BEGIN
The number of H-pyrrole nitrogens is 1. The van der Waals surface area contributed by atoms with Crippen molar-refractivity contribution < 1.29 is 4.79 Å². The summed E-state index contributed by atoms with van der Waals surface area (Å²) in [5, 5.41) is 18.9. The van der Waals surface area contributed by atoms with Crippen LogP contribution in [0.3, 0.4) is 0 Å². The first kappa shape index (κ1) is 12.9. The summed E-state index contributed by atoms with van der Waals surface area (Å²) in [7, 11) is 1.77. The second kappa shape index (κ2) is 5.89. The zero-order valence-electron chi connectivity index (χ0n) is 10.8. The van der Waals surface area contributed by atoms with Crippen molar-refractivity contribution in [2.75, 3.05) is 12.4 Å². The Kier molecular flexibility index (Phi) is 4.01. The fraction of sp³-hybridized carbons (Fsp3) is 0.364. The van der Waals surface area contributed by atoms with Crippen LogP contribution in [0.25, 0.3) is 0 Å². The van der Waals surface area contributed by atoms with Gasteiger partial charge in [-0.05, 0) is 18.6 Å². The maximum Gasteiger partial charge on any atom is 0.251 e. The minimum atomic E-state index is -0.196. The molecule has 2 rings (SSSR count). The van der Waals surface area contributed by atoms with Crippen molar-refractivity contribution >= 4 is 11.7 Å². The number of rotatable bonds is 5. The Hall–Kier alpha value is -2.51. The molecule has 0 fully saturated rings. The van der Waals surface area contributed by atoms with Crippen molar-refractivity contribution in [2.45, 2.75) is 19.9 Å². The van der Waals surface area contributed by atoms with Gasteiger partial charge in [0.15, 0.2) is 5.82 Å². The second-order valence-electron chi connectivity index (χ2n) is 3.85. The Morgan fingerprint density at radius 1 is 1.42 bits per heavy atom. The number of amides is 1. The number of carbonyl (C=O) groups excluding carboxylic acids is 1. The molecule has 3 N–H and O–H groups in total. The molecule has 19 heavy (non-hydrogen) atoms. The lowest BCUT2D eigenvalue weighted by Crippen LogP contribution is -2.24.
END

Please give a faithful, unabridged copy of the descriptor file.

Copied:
The number of H-pyrrole nitrogens is 1. The van der Waals surface area contributed by atoms with Crippen molar-refractivity contribution < 1.29 is 4.79 Å². The summed E-state index contributed by atoms with van der Waals surface area (Å²) in [5, 5.41) is 18.9. The van der Waals surface area contributed by atoms with Crippen LogP contribution in [0.3, 0.4) is 0 Å². The first kappa shape index (κ1) is 12.9. The summed E-state index contributed by atoms with van der Waals surface area (Å²) in [7, 11) is 1.77. The second kappa shape index (κ2) is 5.89. The zero-order valence-electron chi connectivity index (χ0n) is 10.8. The van der Waals surface area contributed by atoms with Crippen molar-refractivity contribution in [2.75, 3.05) is 12.4 Å². The Kier molecular flexibility index (Phi) is 4.01. The fraction of sp³-hybridized carbons (Fsp3) is 0.364. The van der Waals surface area contributed by atoms with Crippen LogP contribution in [0.25, 0.3) is 0 Å². The van der Waals surface area contributed by atoms with Gasteiger partial charge in [-0.05, 0) is 18.6 Å². The maximum Gasteiger partial charge on any atom is 0.251 e. The minimum atomic E-state index is -0.196. The molecule has 2 rings (SSSR count). The van der Waals surface area contributed by atoms with Crippen molar-refractivity contribution >= 4 is 11.7 Å². The number of rotatable bonds is 5. The Hall–Kier alpha value is -2.51. The molecule has 0 fully saturated rings. The van der Waals surface area contributed by atoms with Crippen molar-refractivity contribution in [2.45, 2.75) is 19.9 Å². The van der Waals surface area contributed by atoms with Gasteiger partial charge in [0.15, 0.2) is 5.82 Å². The second-order valence-electron chi connectivity index (χ2n) is 3.85. The Morgan fingerprint density at radius 1 is 1.42 bits per heavy atom. The number of amides is 1. The number of carbonyl (C=O) groups excluding carboxylic acids is 1. The molecule has 3 N–H and O–H groups in total. The molecule has 19 heavy (non-hydrogen) atoms. The lowest BCUT2D eigenvalue weighted by Crippen LogP contribution is -2.24.